* svd experiments included
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Learning to learn has emerged as an important direction for achieving artificial intelligence. Two of the primary barriers to its adoption are an inability to scale to larger problems and a limited ability to generalize to new tasks. We introduce a learned gradient descent optimizer that generalizes well to new tasks, and which has significantly reduced memory and computation overhead. We achieve this by introducing a novel hierarchical RNN architecture, with minimal per-parameter overhead, augmented with additional architectural features that mirror the known structure of optimization tasks. We also develop a meta-training ensemble of small, diverse optimization tasks capturing common properties of loss landscapes. The optimizer learns to outperform RMSProp/ADAM on problems in this corpus. More importantly, it performs comparably or better when applied to small convolutional neural networks, despite seeing no neural networks in its meta-training set. Finally, it generalizes to train Inception V3 and ResNet V2 architectures on the ImageNet dataset for thousands of steps, optimization problems that are of a vastly different scale than those it was trained on. We release an open source implementation of the meta-training algorithm.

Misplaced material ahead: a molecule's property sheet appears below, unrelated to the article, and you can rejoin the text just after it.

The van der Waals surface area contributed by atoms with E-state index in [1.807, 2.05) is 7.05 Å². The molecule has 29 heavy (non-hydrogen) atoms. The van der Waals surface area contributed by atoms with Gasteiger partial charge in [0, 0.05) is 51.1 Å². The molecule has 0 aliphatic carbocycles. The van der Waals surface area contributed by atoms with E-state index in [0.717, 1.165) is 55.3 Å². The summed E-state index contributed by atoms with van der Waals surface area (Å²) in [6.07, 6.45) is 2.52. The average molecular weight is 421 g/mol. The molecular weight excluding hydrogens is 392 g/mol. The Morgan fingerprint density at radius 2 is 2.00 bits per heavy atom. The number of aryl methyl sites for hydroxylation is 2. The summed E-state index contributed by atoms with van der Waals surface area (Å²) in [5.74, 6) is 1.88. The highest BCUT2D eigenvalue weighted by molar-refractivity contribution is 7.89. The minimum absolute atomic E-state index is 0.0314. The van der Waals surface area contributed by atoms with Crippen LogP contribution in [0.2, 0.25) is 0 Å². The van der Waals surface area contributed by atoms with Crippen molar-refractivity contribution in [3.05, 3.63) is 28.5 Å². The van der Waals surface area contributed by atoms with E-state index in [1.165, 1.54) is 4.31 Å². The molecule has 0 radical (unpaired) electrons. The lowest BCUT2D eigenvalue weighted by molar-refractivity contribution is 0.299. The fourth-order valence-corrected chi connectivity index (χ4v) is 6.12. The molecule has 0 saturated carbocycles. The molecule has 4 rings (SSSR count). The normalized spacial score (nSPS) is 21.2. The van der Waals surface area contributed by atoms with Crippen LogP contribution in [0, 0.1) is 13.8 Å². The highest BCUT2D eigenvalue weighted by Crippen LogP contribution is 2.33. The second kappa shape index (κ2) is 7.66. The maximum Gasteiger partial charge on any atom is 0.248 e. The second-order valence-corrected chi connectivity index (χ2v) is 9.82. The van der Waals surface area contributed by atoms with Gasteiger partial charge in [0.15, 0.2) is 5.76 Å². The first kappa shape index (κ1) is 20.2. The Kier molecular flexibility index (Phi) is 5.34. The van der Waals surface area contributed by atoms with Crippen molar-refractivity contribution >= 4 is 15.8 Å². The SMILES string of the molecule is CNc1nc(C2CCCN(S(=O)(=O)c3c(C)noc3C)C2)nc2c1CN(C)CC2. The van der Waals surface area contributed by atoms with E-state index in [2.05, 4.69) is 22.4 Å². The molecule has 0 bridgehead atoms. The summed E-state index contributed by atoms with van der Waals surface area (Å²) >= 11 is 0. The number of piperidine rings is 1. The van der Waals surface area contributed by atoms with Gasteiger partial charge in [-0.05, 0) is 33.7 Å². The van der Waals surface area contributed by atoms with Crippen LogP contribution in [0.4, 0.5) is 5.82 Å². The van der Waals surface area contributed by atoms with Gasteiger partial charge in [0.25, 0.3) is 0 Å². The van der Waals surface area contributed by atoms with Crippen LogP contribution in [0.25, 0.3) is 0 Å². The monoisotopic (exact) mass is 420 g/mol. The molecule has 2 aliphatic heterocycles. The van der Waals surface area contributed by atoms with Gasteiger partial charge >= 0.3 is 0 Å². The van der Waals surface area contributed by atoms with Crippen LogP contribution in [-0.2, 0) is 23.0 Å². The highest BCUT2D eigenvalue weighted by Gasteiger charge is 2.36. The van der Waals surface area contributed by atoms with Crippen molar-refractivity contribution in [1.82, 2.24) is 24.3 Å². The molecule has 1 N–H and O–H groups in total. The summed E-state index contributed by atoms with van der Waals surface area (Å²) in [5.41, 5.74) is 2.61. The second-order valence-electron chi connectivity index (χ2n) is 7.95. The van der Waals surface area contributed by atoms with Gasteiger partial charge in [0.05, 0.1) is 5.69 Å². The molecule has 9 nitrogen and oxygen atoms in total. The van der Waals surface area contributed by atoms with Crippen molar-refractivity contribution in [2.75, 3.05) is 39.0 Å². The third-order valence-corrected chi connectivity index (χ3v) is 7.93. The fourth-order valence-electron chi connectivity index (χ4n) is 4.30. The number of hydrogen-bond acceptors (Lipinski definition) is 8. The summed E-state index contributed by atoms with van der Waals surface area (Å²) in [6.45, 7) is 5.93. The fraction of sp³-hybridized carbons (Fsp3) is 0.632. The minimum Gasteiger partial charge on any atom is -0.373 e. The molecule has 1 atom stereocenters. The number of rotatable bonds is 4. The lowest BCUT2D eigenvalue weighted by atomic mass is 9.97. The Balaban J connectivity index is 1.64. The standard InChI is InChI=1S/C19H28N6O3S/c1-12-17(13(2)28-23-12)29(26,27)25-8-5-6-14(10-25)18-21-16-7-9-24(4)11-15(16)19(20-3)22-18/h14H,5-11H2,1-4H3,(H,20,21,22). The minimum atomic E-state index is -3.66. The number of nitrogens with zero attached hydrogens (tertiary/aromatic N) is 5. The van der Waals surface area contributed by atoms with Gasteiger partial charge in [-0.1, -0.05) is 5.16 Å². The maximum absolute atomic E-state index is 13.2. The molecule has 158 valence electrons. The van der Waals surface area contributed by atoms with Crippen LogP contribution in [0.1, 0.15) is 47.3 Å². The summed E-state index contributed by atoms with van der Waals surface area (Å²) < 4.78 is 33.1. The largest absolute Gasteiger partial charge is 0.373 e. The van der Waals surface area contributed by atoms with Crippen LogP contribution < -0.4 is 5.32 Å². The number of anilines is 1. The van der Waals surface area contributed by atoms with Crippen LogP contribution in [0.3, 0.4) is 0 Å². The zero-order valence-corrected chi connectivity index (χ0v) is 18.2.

* Final ICML paper after reviewer suggestions
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We learn recurrent neural network optimizers trained on simple synthetic functions by gradient descent. We show that these learned optimizers exhibit a remarkable degree of transfer in that they can be used to efficiently optimize a broad range of derivative-free black-box functions, including Gaussian process bandits, simple control objectives, global optimization benchmarks and hyper-parameter tuning tasks. Up to the training horizon, the learned optimizers learn to trade-off exploration and exploitation, and compare favourably with heavily engineered Bayesian optimization packages for hyper-parameter tuning.

* Accepted by ICML 2017. Previous version "Learning to Learn for Global Optimization of Black Box Functions" was published in the Deep Reinforcement Learning Workshop, NIPS 2016
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The move from hand-designed features to learned features in machine learning has been wildly successful. In spite of this, optimization algorithms are still designed by hand. In this paper we show how the design of an optimization algorithm can be cast as a learning problem, allowing the algorithm to learn to exploit structure in the problems of interest in an automatic way. Our learned algorithms, implemented by LSTMs, outperform generic, hand-designed competitors on the tasks for which they are trained, and also generalize well to new tasks with similar structure. We demonstrate this on a number of tasks, including simple convex problems, training neural networks, and styling images with neural art.